Poaching: A Final Solution Needs to be Reached | Teen Ink

Poaching: A Final Solution Needs to be Reached

June 25, 2008
By Anonymous

Poaching: A Final Solution Needs to be Reached

Imagine a three-year-old girl going to the zoo for her birthday. All she wants to see is the elephants. With her stuffed elephant clutched to her, she scurried to the exhibit. All that remains there is a sign, “All elephants have passed away: due to extinction, all elephants are gone”. What’s the source of this? Poaching. While there are some laws banning poaching, it continues to be a vital problem that needs to be strongly enforced. With more and more animals starting to be endangered, progress towards ending the source of this should speed up.

Poaching is the illegal hunting of wild animals. Poaching “occurs throughout the world and threatens the survival of many scarce species, such as elephants and rhinoceroses” (Brooks). There are different drives that cause poachers to perform the intolerable acts. Some include valuable parts of the animals’ bodies. Examples of these parts can include the horns of rhinoceroses and the ivory tusks of elephants and walruses. Poachers then are able to sell these body parts for money or trade them for items that include guns and drugs. Guns and drugs? Those surely are a necessity. With guns, different poachers will capture animals that are still alive—for example, small birds—and sell them illegally as small pets. A person probably would not want to know that their pet was captured illegally. Other poachers will “merely kill animals for fun or to brag about what they poached” (Brooks).

Up until the end of the 1980s, “the forests and savannahs on the eastern side of the central African Republic were full of wild animals” (Nielsen). During that time period, only local hunters and a small amount of poachers killed everything they could eat. This didn’t seem to make a big difference. The populations were still at a safe level until later on in the ‘90s, that’s when the ‘resource wars’ began. Large, well-organized gangs of poachers came from Sudan. With them, they brought the ideas of cutting the hides and meat that they slaughtered from the carcasses of multiple animals including lions, leopards, cheetahs, hyenas, buffalo, and elephants (Nielsen). Also, with the poachers came a sharp decline in the total amount of wild animals. Resource wars? Try war to get the most animals endangered.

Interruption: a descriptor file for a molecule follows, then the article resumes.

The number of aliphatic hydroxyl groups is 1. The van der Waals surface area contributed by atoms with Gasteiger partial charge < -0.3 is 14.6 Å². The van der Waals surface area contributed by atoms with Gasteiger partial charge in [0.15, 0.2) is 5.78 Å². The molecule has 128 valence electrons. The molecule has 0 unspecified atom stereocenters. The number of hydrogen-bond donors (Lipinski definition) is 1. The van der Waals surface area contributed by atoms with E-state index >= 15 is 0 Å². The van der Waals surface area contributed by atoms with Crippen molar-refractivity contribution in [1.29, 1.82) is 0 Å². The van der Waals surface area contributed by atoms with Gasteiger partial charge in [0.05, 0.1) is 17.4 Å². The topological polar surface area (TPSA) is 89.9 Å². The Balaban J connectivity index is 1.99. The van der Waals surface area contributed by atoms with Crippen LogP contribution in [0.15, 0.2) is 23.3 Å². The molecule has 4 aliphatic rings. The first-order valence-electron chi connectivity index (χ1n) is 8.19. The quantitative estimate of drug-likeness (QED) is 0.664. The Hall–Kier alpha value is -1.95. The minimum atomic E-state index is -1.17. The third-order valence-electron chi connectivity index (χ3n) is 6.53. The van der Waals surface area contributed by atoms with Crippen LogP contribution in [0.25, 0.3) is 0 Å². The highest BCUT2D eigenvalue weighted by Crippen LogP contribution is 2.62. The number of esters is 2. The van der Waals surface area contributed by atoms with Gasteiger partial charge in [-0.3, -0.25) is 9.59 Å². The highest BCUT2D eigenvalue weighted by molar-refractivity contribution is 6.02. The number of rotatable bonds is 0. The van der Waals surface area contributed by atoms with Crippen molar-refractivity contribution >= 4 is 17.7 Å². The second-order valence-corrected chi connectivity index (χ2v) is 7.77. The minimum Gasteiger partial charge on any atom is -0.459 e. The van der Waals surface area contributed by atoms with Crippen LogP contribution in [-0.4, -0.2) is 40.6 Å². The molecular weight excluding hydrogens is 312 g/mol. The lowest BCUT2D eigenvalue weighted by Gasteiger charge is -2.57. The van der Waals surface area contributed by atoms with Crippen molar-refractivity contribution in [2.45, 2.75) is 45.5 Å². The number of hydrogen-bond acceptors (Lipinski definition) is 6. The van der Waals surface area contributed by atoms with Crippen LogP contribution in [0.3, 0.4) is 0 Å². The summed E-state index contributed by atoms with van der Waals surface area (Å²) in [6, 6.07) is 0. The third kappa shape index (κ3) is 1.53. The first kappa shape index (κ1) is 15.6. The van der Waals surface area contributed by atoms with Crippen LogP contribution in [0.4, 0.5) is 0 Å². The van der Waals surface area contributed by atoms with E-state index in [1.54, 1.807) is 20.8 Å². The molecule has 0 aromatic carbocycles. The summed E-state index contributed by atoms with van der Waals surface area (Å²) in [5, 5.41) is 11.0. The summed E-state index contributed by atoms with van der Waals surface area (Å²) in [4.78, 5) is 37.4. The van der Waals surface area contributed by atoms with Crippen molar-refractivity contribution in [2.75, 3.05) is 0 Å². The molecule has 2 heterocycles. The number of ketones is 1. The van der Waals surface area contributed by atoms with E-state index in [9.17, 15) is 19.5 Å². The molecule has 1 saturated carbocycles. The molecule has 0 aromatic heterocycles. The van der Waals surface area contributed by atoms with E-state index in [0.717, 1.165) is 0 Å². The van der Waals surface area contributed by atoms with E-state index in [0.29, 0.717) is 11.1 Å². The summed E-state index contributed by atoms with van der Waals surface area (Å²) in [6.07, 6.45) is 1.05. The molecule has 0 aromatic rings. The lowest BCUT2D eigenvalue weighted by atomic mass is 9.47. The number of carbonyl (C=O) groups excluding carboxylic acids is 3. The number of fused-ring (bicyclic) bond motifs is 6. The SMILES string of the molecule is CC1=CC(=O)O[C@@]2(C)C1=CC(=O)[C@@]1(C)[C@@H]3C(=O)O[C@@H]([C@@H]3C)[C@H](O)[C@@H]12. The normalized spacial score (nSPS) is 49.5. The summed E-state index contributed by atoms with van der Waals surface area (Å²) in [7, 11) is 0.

Between 1979 and 1989, the demand for ivory across the globe caused the elephant populations to decrease to a dangerously low level. During this time, poaching caused Africa to lose half of their elephant population. Due to just the tusks, the population went downhill. In 1977, 1.3 million elephants inhabited Africa; by 1997, only 600,000 remain. Although it is illegal to kill an elephant in Africa, people still continue to slaughter the mammoth beasts. With hundreds of elephants just killed for their ivory tusks—they are left there to die (The Poaching Problem). Killing a five ton animal for only one part of them is absurd.
International trade of ivory was outlawed ever since 1989. Yet, on 2002, the Convention on Trade in Endangered Species (CITIES) approved the sale of ivory that was taken on after the elephants died naturally. Poachers are just such good citizens of Africa that they would never take ivory if it wasn’t from a naturally dying elephant. With there being so little ivory, the demand has risen to extreme amounts. So for some people, obtaining ivory and selling it will make them massive amounts of money—which overall hurts the elephants. As always, there are ways to get around this allowance of naturally occurred ivory. Furthermore, as a result of the ban on elephant poaching, the rareness of the ivory has driven hippopotamus poaching to be more than five times what it was in 1989 (Pearce). There’s really no way the law can win with poaching: you ban it: the rareness harms the animals. If you don’t ban it: there’s not going to be any animals left. All that you can do is decrease the demand. If no one wants ivory, it won’t be poached.
Usually a person wouldn’t want to know that the items that have obtained were killed illegally. When an average citizen finds out that there are thousands of elephants just discarded to rot, they feel remorse and know that they don’t want this to continue. For such little items such as tusks, teeth, and such, poaching is ridiculous. If human teeth became popular for fashion, society would not allow there to be major killing sprees happening. Very much in similarity, poaching should further be controlled and looked down upon. People shouldn’t think about what they’re obtaining, but how they are obtaining it.

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This article has 4 comments.

lover101 said...
on Sep. 13 2013 at 11:53 am
Wow so true!!!!! ;D

Bob said...
on Feb. 3 2013 at 10:13 pm
Save the elephants!!!!!!!!!!

kklola said...
on Nov. 4 2011 at 11:39 am
hihihihihihihiihiiohihihihihiihi :D

on Jun. 1 2011 at 2:50 pm
How would you like it if you were poached? If you wouldent like it dont do it. save the elephants before there extinct. I dought you would like to be extinct so save the elephants!!!!!!!!!!!!